The Manhattan Declaration of Anti-Christianity

In the US, the Salvation Army (and other charities) have been so hijacked by anti-immigration rightwingers that they are now apparently insist on proof of citizenship status before giving donated toys to children. Seriously.

They don’t claim to know who’s been naughty or nice, but some Houston charities are asking whether children are in the country legally before giving them toys.

In a year when more families than ever have asked for help, several programs providing Christmas gifts for needy children require at least one member of the household to be a U.S. citizen. Others ask for proof of income or rely on churches and schools to suggest recipients.

The Salvation Army and a charity affiliated with the Houston Fire Department are among those that consider immigration status, asking for birth certificates or Social Security cards for the children.

As someone put it on Boing Boing:

“Evidently, I missed the part of the New Testament where Jesus instructs his followers to check people’s immigration status before rendering charity to them.”

But religious organisations being used to push a message that’s clearly contrary to their mission statement is hardly unusual.

Take The Manhattan Declaration, signed by prominent “Christian” leaders in Washington last month. If I were a Christian – someone who believes Jesus Christ was the Son of God sent back to teach us, and that the four Gospels in the Bible are an accurate reflection of what he taught – I can’t see how I’d be anything but appalled by that document:

While the whole scope of Christian moral concern, including a special concern for the poor and vulnerable, claims our attention, we are especially troubled that in our nation today the lives of the unborn, the disabled, and the elderly are severely threatened; that the institution of marriage, already buffeted by promiscuity, infidelity and divorce, is in jeopardy of being redefined to accommodate fashionable ideologies; that freedom of religion and the rights of conscience are gravely jeopardized by those who would use the instruments of coercion to compel persons of faith to compromise their deepest convictions.

What an extraordinary thing for anyone calling themselves a “Christian” to sign. The things Jesus Christ actually talked about “claim our attention”, but we are MUCH MORE bothered by gay marriage, abortion (NOT the death penalty), and our freedom to make sure other people don’t have freedom in relation to those areas.

Or, to put it even more succinctly, Charles Colson – one of the drafters – explains the point:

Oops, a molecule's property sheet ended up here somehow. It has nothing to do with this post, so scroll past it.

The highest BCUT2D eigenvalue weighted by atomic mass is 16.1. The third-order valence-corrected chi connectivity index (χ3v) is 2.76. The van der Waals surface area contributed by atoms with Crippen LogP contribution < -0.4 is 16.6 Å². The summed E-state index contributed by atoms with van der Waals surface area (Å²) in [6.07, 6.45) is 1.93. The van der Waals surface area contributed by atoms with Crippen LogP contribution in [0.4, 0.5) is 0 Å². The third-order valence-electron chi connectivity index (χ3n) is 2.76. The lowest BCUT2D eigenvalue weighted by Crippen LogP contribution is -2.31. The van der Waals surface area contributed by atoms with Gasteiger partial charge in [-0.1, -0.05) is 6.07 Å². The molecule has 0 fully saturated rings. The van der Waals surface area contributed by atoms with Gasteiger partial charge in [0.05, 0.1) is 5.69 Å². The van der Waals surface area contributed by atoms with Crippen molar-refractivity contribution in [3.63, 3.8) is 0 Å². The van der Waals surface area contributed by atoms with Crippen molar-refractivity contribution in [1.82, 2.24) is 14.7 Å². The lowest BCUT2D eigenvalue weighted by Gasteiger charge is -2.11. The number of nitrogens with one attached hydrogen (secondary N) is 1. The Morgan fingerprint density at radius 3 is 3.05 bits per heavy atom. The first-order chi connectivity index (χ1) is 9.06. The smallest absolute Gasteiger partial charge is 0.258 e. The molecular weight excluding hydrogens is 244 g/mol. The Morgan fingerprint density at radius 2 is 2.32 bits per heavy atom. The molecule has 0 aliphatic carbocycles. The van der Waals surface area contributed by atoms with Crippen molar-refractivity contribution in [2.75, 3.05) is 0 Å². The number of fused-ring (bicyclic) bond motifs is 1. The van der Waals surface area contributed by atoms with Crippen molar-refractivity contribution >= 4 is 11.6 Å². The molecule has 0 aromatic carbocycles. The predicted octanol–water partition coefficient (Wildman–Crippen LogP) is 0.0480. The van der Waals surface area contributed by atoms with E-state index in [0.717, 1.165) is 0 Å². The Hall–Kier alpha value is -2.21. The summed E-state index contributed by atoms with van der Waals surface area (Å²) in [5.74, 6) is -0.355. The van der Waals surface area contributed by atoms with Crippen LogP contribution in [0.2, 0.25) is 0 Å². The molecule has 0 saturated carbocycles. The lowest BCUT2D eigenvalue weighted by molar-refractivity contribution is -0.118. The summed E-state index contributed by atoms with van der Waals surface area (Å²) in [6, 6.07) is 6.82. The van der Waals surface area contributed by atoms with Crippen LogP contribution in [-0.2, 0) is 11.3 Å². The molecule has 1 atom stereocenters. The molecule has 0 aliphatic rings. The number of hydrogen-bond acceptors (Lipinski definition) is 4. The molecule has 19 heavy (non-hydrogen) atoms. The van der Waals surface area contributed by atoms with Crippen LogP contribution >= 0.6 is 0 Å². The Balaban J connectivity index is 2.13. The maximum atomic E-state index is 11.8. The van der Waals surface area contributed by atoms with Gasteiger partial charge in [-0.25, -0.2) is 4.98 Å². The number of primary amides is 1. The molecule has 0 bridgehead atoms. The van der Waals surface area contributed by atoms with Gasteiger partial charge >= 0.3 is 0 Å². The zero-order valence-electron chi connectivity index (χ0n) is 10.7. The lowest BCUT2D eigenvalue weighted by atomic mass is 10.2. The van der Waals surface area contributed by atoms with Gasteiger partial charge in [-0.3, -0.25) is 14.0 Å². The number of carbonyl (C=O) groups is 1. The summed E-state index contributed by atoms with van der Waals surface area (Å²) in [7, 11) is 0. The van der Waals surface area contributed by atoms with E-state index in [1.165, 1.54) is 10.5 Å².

The signers … say they also want to speak to younger Christians who have become engaged in issues like climate change and global poverty, and who are more accepting of homosexuality than their elders. They say they want to remind them that abortion, homosexuality and religious freedom are still paramount issues.

“We argue that there is a hierarchy of issues,” said Charles Colson, a prominent evangelical who founded Prison Fellowship after serving time in prison for his role in the Watergate scandal. “A lot of the younger evangelicals say they’re all alike. We’re hoping to educate them that these are the three most important issues.”

Not merely “still paramount” – “the three most important issues”. We must re-educate these younger Christians before they start basing their faith on Jesus Christ’s actual teachings.

These people, who call themselves “Christians” – not “Leviticians” or “Paulians” – have the temerity to push the stuff Jesus did talk about below the stuff he never mentioned even once. If I were a Christian, these people claiming to speak for me (and my Lord) would be a direct attack on my faith.

I’d want my religion back.

ELSEWHERE: Fred Clark’s eloquent and witty retorts to the Declaration and its drafters are well worth a read.

AND IN OTHER RELIGIOUS NEWS:

  • The Victorian government funds religious forum whilst denying assistance for an equivalent atheist meeting.
  • American Christians try to come to terms with their pastor going through divorce – apparently the instinctive response is to “abandon them” for this betrayal of their congregation.
  • An Indonesian government minister is blaming natural disasters on “immorality” (by which he means failure to adhere to Muslim rules).
  • And a Malaysian woman is fighting for her right not to be a muslim, after being “converted” as a child.
  • US Christians concerned about what will happen to their pets when they’re Raptured are being offered quite a deal.
  • Some Americans are optimistically selling a version of the Bible on a game console, Microsoft’s Xbox 360.